One of our superpowers as a species is our adaptability so you would expect that I would switch to this mode of operation within a few days of the change but that hasn’t been the case. What makes this interesting it that the new procedure is almost identical to the one I’ve followed in various workplaces for more than twenty years also. Workplaces generally have boiling water on tap, just like our kitchen now does.
Yet, I still walk into the kitchen and look around for the kettle. My first instinct is to put the kettle on. I’m reasonably sure that if we put a kettle back into the kitchen I would subconsciously start to use it as the primary mechanism for boiling water just because it’s there.
People say that you need to do something for 21 days for it to become a new habit, but we are beyond that time now, and my routine has still not changed. For those of you who read my recent post on being wrong you’ll be interested to know that the 21 days for a new habit thing – also wrong.
This is where we get the “21 days” idea from:
“These, and many other commonly observed phenomena tend to show that it requires a minimum of about 21 days for an old mental image to dissolve and a new one to jell.”
Notice the “a minimum of about”? Another of the many things that have lost their meaning as they’ve transitioned from research to soundbite.
More recent research suggests an average of 66 days but gives a range of “from 18 days to 254”. That’s a difference of 2 and a half weeks and over 9 months!
I’m not yet at 66 days average – I’m not expecting it to take 9 months though.
As well as the factor of time there’s clearly something about my stored procedures that are driven by context. Why else would I be able to follow one procedure without issue in one location, and struggle to follow an almost identical procedure in a different location?
The seemingly simple mental instruction to make a coffee is turning out to be more complex than I would have thought. The five simple steps I initially perceived each contains a multitude of interwoven complexities. Making a drink at home is different to making a drink in an office. Even the initiation is different, at home the decision to make a drink is always an individual one, in an office it’s sometimes a collective one. Ahead of making the decision to get up from my desk and move into another room is layered with all sorts of hidden impulses. My desire for a drink isn’t just about thirst, it’s also about opportunity, routine and many other factors.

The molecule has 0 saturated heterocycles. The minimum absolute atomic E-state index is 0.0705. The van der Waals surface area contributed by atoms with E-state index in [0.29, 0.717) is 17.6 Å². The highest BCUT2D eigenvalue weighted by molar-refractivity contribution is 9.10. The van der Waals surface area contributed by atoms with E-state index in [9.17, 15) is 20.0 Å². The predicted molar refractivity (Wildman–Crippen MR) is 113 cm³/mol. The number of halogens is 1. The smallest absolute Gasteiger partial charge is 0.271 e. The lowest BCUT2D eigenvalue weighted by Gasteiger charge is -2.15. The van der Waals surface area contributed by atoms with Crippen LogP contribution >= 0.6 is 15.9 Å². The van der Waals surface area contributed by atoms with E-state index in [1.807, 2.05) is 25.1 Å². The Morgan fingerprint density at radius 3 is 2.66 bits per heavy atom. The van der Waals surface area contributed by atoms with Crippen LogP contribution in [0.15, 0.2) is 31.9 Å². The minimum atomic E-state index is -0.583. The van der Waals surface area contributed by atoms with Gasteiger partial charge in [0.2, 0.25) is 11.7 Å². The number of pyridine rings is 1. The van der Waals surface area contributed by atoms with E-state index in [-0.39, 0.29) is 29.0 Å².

It’s going to take me a while to get used to the new way of doing things. Each day brings a set of nudges towards embedding the new routines.
Aristotle, quoting someone else, wrote “Change in all things is sweet.” I’m not sure I can taste the sweetness just yet, but I think I know what he means.
Header Image: Wastwater and the screes beyond. Some days this valley is inundated with people clambering to the top of England’s highest peak. On other day, like this one, it’s a bit damp and you can have the place to yourself.
How many process sequences do you think you have stored in your mind? There are many things that each of us does without consciously thinking about it because they are stored procedures that most of us don’t think through step-by-step, we just do them. Some of these processes are so embedded, for me, that I would struggle to articulate what the steps were. For most of us our brains do a fabulous job of storing these things away in our subconscious so that we don’t have to think about them each time we do them.
What are the steps involved in leaving the house? What are the decisions that I am making as I do it? Am I checking that everything is locked, or is someone else still in the house? What don’t I check because I already, subconsciously, know the answer? Have I picked up that thing that I left by the door, so I didn’t forget it?
I hadn’t really given much to this time thought until recently when my normal processes have been disturbed by the installation of a new kitchen. Who would have thought that the refactoring of a single room (or two, I’ll explain later) would impact so many different things?
It’s like the house has had half of its operating manual ripped-up and rewritten.
Let me give you some context. Yes, we’ve had a new kitchen fitted, but that simple statement hides several factors that would be useful for you to know:
We used to have a kitchen and a utility, now we only have a kitchen that incorporates the space that used to include the utility.
We have moved the oven from one end of the room to the other end.
The washing machine that used to be in the utility has moved into a different space in the new room.
Nothing is in a cupboard where it used to be – cutlery, crockery, spices, pans, glasses, mugs, utensils everything is now somewhere different.
For three weeks we used a makeshift kitchen was in the garage.
There is still one vital appliance that is in the garage because of supply issues on its replacement (Brexit? COVID? Who knows?) – this is the fridge.
We no longer have a kettle; we have a tap that issues us with boiling water. More about that later.
The new layout makes much more sense than the old one – it’s unquestionably better.
I’m involved in process change as part of my job and we regularly have conversations about CMO (Current Model of Operation), TMO (Transitionary Model of Operation) and FMO (Future Model of Operation). We often talk about these different modes as a continuum with each change only impacting a small part of a process, and a few people.